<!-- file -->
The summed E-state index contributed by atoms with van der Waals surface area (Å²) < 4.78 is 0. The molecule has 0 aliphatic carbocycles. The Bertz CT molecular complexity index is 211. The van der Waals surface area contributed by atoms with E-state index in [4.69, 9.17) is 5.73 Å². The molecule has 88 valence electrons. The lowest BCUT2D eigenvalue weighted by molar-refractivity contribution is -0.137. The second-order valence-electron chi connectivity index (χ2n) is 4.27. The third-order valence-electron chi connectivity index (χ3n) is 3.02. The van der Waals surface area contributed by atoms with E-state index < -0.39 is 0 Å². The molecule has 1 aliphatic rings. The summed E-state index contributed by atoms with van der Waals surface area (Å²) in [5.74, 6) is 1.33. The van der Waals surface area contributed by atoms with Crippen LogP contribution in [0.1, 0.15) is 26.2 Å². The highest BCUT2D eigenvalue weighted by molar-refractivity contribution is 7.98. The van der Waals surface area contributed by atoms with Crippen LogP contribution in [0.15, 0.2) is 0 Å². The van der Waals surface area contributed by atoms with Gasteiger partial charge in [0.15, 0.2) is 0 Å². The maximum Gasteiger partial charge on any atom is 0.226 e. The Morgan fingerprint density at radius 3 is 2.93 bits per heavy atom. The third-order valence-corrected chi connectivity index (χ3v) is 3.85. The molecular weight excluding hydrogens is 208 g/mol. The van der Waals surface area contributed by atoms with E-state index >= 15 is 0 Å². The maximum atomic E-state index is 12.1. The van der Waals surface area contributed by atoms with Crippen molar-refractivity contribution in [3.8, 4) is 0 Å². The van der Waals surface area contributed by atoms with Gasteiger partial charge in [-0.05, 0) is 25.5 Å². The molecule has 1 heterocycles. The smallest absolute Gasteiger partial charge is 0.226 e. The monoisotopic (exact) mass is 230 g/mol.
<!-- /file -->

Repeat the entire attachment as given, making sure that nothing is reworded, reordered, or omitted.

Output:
The summed E-state index contributed by atoms with van der Waals surface area (Å²) < 4.78 is 0. The molecule has 0 aliphatic carbocycles. The Bertz CT molecular complexity index is 211. The van der Waals surface area contributed by atoms with E-state index in [4.69, 9.17) is 5.73 Å². The molecule has 88 valence electrons. The lowest BCUT2D eigenvalue weighted by molar-refractivity contribution is -0.137. The second-order valence-electron chi connectivity index (χ2n) is 4.27. The third-order valence-electron chi connectivity index (χ3n) is 3.02. The van der Waals surface area contributed by atoms with E-state index < -0.39 is 0 Å². The molecule has 1 aliphatic rings. The summed E-state index contributed by atoms with van der Waals surface area (Å²) in [5.74, 6) is 1.33. The van der Waals surface area contributed by atoms with Crippen LogP contribution in [0.1, 0.15) is 26.2 Å². The highest BCUT2D eigenvalue weighted by molar-refractivity contribution is 7.98. The van der Waals surface area contributed by atoms with Crippen LogP contribution in [0.15, 0.2) is 0 Å². The van der Waals surface area contributed by atoms with Gasteiger partial charge in [0.15, 0.2) is 0 Å². The maximum Gasteiger partial charge on any atom is 0.226 e. The Morgan fingerprint density at radius 3 is 2.93 bits per heavy atom. The third-order valence-corrected chi connectivity index (χ3v) is 3.85. The molecular weight excluding hydrogens is 208 g/mol. The van der Waals surface area contributed by atoms with E-state index >= 15 is 0 Å². The maximum atomic E-state index is 12.1. The van der Waals surface area contributed by atoms with Crippen molar-refractivity contribution in [3.8, 4) is 0 Å². The van der Waals surface area contributed by atoms with Gasteiger partial charge in [-0.05, 0) is 25.5 Å². The molecule has 1 heterocycles. The smallest absolute Gasteiger partial charge is 0.226 e. The monoisotopic (exact) mass is 230 g/mol.